The DEA has tacitly admitted to their part in fueling the War on Drugs by selling drugs to the community. The goal, it seems, is to catch a “bigger fish.” But with criminal informants being used – often college students – the stakes are deadly.
The War on Drugs, carried out by the DEA, continues unabated since its establishment in the 1970s during the Nixon administration era.
For years, countless arrests have occurred, many of them for victimless crimes involving cannabis. Large sentences are dealt, some carrying hefty jail times.
Only this week, Canada unveiled their legislation to fully legalize cannabis, acknowledging the War on Drugs is fruitless. “We know that criminal prohibition has failed,” said former police chief turned MP Bill Blair. “Legalization seeks to regulate and restrict access to cannabis and will make Canada safer.”
But cannabis isn’t the topic for debate. Blair summoned up what is pertinent to the War on Drugs across every nation: that it has failed.
The hypocrisy that is the DEA’s refusal to acknowledge the medicinal benefits of cannabis cannot go unnoted; yet, more importantly, they have been caught red-handed, admitting tacitly during a House Judiciary Committee Hearing that the DEA sells drugs to people on the streets with the goal of catching “bigger fish.”
The War on Drugs is perpetuated by the Drug Enforcement Agency who insists on locking people up for years at a time, for possession of what is still scheduled as a Class A substance, though now legal in many US states.
In the first week of April, the DEA was questioned over whether they allow shipments of drugs into the community for the sake of making a bigger bust down the track. The Washington Post reported on the transcript between Louisiana Democratic Rep. Cedric L. Richmond asking the DEA’s appointed acting director Chuck Rosenberg on the issue:
“RICHMOND: This committee held many hearings, and was furious about the Fast and Furious program. At least from my knowledge of DEA and other drug agencies, oftentimes part of a bigger sting is letting transactions and other things go through. Now, it’s a very specific question. In DEA’s past, present, future, any times do you let drugs hit communities to get the bigger fish?
ROSENBERG: We’re not supposed to, no, sir.
RICHMOND: Okay. Are you aware of any instances where it may happen?
Although Rosenberg didn’t outright confirm it, he didn’t deny the allegation either. If he had, he would have perjured himself at the committee hearing.
The Washington Post notes Rosenberg’s unwillingness to be forthcoming unsurprising as there is “considerable evidence that DEA does allow drugs to enter communities in the hopes of bringing down major players in drug dealing and distribution.”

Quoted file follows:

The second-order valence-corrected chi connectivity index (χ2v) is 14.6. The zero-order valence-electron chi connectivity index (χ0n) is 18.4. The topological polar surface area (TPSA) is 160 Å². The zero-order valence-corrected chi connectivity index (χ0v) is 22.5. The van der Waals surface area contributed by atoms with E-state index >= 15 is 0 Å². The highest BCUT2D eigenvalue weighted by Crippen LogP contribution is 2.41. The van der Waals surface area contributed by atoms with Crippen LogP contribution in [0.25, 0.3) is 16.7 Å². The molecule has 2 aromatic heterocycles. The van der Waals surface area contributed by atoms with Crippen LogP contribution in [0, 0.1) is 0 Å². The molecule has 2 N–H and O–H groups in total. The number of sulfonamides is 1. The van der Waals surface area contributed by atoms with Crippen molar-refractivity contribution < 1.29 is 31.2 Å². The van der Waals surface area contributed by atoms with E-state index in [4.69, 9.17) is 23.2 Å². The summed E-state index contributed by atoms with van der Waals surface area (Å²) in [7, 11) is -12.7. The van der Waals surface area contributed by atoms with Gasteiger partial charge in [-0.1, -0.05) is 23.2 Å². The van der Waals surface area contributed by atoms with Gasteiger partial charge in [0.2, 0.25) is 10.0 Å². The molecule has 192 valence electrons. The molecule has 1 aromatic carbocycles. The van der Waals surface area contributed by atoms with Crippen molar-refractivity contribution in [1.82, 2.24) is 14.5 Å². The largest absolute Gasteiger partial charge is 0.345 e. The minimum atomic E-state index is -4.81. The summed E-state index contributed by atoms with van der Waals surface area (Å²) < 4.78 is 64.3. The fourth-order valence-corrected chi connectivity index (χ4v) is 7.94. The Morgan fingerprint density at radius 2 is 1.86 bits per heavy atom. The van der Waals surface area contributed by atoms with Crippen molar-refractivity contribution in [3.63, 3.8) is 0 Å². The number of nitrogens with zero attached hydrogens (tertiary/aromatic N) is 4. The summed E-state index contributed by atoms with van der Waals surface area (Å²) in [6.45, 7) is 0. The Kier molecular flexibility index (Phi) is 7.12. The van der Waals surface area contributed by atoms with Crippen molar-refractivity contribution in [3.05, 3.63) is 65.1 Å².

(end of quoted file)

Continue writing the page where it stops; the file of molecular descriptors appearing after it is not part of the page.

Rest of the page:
Eighteen months ago, the DEA was also criticized by the Department of Justice’s Inspector General for approving illegal activities of sources.
“These inadequate DEA policies and procedures related to OIA greatly increase the risk to the DEA, the U.S. government, and the public from the involvement of DEA confidential sources in OIA,” the audit report stated.
CBS’ 60 Minutes also covered a story about “confidential informants” – or many young college students getting “recruited” by law enforcement to carry out undercover drug buys “in exchange for having their charges reduced or dropped altogether.” Most of the charges stem from cannabis possession of small amounts.
“These kids are being recruited to do the most dangerous type of police work. They’re going undercover, with no background, training, or experience. They haven’t been to the police academy,” Lance Block, an attorney in Tallahassee, Florida told reporters.
Block became aware of the practice when Rachel Hoffman’s family hired him for representation. Hoffman was a college graduate on her second marijuana arrest when she became an informant. She signed on; otherwise facing a four year jail term, Hoffman was killed weeks later in a historic Tallahassee undercover buy involving an ounce and a half of cocaine and a gun.
“She was a pot head,” Block said. She had no experience in weapons or hard drugs.
Hoffman, monitoredby 20 officers was forced to drive to a different location when the dealers changed plans. She was alone in her car with $13,000 cash from police to use in the deal. Hoffman was shot five times after the dealers discovered she had a wire on her. Her body was dumped in a ditch, Block said.
It’s a reminder of the DEA’s guilt. Although the agency refuses to release information pertaining to these sorts of deals with youth informants, experts say the DEA engages in the practice, selling drugs on the street.